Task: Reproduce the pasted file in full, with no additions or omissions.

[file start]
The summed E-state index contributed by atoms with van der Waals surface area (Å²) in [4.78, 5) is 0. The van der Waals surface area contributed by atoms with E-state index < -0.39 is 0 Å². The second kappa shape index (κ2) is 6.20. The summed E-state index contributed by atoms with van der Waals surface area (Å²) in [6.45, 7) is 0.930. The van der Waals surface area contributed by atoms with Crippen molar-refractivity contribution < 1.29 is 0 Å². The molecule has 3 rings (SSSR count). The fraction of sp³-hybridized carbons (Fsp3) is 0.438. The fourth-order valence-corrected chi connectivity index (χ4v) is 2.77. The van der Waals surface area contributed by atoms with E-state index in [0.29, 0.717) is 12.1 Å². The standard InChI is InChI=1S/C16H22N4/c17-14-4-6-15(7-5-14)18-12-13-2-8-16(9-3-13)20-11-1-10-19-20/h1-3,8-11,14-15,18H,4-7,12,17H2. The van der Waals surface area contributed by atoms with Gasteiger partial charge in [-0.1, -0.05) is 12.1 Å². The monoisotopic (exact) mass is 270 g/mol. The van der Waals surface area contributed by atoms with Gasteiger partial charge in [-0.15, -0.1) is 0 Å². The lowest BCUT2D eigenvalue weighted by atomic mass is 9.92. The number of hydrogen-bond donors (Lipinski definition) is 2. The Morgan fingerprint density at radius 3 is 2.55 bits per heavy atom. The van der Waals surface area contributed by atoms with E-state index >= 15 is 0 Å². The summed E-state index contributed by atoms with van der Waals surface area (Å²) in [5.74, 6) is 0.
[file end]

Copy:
The summed E-state index contributed by atoms with van der Waals surface area (Å²) in [4.78, 5) is 0. The van der Waals surface area contributed by atoms with E-state index < -0.39 is 0 Å². The second kappa shape index (κ2) is 6.20. The summed E-state index contributed by atoms with van der Waals surface area (Å²) in [6.45, 7) is 0.930. The van der Waals surface area contributed by atoms with Crippen molar-refractivity contribution < 1.29 is 0 Å². The molecule has 3 rings (SSSR count). The fraction of sp³-hybridized carbons (Fsp3) is 0.438. The fourth-order valence-corrected chi connectivity index (χ4v) is 2.77. The van der Waals surface area contributed by atoms with E-state index in [0.29, 0.717) is 12.1 Å². The standard InChI is InChI=1S/C16H22N4/c17-14-4-6-15(7-5-14)18-12-13-2-8-16(9-3-13)20-11-1-10-19-20/h1-3,8-11,14-15,18H,4-7,12,17H2. The van der Waals surface area contributed by atoms with Gasteiger partial charge in [-0.1, -0.05) is 12.1 Å². The monoisotopic (exact) mass is 270 g/mol. The van der Waals surface area contributed by atoms with Gasteiger partial charge in [-0.15, -0.1) is 0 Å². The lowest BCUT2D eigenvalue weighted by atomic mass is 9.92. The number of hydrogen-bond donors (Lipinski definition) is 2. The Morgan fingerprint density at radius 3 is 2.55 bits per heavy atom. The van der Waals surface area contributed by atoms with E-state index >= 15 is 0 Å². The summed E-state index contributed by atoms with van der Waals surface area (Å²) in [5.74, 6) is 0.